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  1. Unregistered
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    #1

    hardly anybody

    Hello, good evening.

    usually, we can put the negative adverb in front of the sentence to emphasize it. it is called inversion.
    for example:
    Little does she know how dangerous he is.

    by the same token, shouldn't 'hardly' be like the below?
    Hardly did anybody in my class passed.

    what do you think about it?

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    #2

    Re: hardly anybody

    Hi,

    Yes, you can use it.

    In literary and informal language, you can use some negative adverbials at the beginning of the sentence: scarcely, barely, hardly, rarely, seldom, never before, etc.

    Regards,

    José Manuel Rosón Bravo
    Last edited by José Manuel Rosón Bravo; 14-May-2010 at 21:38.

  2. Barb_D's Avatar
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    #3

    Re: hardly anybody

    Quote Originally Posted by Unregistered View Post
    Hello, good evening.

    usually, we can put the negative adverb in front of the sentence to emphasize it. it is called inversion.
    for example:
    Little does she know how dangerous he is.

    by the same token, shouldn't 'hardly' be like the below?
    Hardly did anybody in my class passed.

    what do you think about it?

    No, that doesn't work.
    If you mean very few people passed, then it's "hardly anybody" and that must stay together.

    Hardly anybody in my class passed. = Very few people in my class passed.
    I'm not a teacher, but I write for a living. Please don't ask me about 2nd conditionals, but I'm a safe bet for what reads well in (American) English.

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    #4

    Re: hardly anybody

    Quote Originally Posted by Unregistered View Post
    Hello, good evening.

    usually, we can put the negative adverb in front of the sentence to emphasize it. it is called inversion.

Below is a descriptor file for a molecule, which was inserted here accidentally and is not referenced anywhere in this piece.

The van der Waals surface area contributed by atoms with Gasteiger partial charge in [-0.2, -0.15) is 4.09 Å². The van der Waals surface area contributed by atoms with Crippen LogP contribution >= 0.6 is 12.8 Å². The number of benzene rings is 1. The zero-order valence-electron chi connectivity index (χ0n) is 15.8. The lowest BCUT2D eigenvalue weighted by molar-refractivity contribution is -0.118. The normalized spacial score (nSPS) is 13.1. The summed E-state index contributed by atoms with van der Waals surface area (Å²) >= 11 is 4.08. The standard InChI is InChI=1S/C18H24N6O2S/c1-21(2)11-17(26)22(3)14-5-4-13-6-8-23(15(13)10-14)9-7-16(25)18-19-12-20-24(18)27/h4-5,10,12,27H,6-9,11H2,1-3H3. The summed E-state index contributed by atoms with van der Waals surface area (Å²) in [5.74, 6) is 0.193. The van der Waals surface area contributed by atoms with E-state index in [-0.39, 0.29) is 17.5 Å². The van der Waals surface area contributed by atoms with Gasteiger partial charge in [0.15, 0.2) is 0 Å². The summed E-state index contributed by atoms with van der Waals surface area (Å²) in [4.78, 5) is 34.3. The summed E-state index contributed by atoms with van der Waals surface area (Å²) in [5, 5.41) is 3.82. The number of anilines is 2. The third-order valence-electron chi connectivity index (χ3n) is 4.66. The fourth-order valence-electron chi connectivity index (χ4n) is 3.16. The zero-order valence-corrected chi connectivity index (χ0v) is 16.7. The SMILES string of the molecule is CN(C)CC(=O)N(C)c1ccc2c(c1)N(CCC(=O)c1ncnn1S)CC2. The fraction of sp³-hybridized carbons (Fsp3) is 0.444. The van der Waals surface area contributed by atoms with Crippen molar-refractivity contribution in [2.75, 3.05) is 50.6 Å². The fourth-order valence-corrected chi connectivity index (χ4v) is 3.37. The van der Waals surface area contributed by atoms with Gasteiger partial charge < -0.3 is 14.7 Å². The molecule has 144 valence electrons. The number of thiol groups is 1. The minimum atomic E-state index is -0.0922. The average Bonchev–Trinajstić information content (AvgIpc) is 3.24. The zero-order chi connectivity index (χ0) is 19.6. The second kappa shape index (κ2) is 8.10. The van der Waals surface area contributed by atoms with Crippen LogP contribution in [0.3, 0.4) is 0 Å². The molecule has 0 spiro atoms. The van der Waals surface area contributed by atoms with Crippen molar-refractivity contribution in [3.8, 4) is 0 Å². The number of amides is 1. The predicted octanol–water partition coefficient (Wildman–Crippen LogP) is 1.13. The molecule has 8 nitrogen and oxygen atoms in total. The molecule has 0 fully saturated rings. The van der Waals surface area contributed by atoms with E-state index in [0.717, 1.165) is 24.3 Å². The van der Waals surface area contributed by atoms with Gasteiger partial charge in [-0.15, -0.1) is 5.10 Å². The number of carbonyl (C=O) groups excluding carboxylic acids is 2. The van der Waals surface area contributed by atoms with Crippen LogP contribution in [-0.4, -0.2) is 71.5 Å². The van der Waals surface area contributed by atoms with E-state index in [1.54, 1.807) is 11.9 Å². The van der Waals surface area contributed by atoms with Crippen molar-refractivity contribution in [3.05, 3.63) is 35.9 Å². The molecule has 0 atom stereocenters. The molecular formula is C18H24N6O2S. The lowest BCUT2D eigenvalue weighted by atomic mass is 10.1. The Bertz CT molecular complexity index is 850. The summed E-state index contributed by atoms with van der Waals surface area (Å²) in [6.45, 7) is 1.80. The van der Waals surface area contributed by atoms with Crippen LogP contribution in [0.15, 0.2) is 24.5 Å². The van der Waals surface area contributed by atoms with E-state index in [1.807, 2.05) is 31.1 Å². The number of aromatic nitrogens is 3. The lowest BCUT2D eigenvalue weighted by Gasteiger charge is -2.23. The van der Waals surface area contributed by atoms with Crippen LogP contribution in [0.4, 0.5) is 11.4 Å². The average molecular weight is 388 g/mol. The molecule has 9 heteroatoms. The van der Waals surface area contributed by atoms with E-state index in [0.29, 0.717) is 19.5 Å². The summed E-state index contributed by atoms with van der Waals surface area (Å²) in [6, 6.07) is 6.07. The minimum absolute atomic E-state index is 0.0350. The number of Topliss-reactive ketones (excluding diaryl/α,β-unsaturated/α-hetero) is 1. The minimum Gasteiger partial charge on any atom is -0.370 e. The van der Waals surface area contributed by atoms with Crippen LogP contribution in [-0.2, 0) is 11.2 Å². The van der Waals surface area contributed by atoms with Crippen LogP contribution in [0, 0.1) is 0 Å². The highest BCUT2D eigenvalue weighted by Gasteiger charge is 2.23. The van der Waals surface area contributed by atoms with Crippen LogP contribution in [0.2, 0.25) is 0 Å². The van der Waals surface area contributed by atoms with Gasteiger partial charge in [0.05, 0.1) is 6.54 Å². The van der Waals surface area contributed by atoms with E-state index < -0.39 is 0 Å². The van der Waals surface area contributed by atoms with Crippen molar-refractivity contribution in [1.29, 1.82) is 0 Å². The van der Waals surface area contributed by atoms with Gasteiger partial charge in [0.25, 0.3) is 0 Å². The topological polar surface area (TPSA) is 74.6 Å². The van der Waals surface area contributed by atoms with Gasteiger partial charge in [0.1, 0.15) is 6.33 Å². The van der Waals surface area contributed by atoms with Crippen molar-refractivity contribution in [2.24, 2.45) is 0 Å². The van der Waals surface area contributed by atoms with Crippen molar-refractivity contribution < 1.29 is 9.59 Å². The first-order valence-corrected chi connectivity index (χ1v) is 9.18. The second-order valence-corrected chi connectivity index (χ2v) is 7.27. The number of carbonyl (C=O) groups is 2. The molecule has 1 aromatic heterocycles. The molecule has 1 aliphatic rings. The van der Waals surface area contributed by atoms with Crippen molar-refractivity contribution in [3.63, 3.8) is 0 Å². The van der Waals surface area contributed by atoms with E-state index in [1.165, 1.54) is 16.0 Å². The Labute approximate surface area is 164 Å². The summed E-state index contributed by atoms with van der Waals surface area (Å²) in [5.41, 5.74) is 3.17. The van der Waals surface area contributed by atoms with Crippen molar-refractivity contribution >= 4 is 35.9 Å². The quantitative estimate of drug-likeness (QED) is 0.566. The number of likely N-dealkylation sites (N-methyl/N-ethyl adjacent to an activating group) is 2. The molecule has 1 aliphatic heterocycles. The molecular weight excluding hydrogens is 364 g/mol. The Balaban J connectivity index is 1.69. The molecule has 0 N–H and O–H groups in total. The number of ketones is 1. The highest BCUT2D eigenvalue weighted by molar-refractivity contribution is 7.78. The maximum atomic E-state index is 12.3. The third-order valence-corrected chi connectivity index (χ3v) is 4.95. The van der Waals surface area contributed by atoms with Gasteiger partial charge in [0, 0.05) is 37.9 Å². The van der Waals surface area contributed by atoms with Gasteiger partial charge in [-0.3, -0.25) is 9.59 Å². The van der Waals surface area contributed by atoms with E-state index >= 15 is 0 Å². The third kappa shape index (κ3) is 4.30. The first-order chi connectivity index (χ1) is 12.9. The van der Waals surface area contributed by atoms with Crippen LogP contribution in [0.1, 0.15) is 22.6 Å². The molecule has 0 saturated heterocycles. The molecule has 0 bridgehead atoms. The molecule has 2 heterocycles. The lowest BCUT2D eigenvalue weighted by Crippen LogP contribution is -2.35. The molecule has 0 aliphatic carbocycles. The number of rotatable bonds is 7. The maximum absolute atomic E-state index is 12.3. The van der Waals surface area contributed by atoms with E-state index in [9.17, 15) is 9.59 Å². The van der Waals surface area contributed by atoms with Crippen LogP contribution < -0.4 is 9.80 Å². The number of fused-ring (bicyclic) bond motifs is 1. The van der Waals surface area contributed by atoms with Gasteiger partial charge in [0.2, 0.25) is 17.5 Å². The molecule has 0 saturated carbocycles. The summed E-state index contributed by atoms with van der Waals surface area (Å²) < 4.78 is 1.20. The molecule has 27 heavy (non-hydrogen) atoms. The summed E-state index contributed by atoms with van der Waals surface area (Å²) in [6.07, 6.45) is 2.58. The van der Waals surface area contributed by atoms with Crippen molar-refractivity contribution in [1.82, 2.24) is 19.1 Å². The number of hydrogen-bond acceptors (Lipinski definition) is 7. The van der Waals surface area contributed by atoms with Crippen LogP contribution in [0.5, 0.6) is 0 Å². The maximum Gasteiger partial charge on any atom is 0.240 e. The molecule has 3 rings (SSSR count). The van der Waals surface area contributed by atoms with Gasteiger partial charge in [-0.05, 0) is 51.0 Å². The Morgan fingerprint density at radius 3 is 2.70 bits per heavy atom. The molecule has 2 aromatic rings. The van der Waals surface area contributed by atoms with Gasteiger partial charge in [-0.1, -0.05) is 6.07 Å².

for example:
    Little does she know how dangerous he is.

    by the same token, shouldn't 'hardly' be like the below?
    Hardly did anybody in my class passed.

    what do you think about it?
    ***** NOT A TEACHER *****

    Good morning.

    Maybe (maybe) it's a matter of modification.

    (1) Little does she know how dangerous he is.

    (a) As you correctly said, inversion works here.

    (i) the adverb "little" modifies the verb "know." = She little (hardly) knows how dangerous he is.

    (2) Hardly did anybody in my class pass = does NOT work. Why?

    (a) I think that "hardly" does NOT modify the verb.

    (i) "Hardly" is an adverb that is referring to the word "anybody."

    (a) Thus you cannot separate them.

    (i) HARDLY ANYBODY + passed + in my class.

    (a) Of course, you could NOT separate them:

    Hardly + passed + anybody + in my class.

    (ii) ALMOST NOBODY + passed + in my class.

    (a) of course, you could NOT separate them:

    Almost + passed + nobody + in my class.

    Have a nice day!

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    #5

    Re: hardly anybody

    Sorry, I commented the first part of the question without noticing that it was just an introduction to the problem.

    I think that “Hardly did anybody in my class passed” is not right, as described by Barb_D and elaborated by TheParser.

    Regards,

    José Manuel Rosón Bravo

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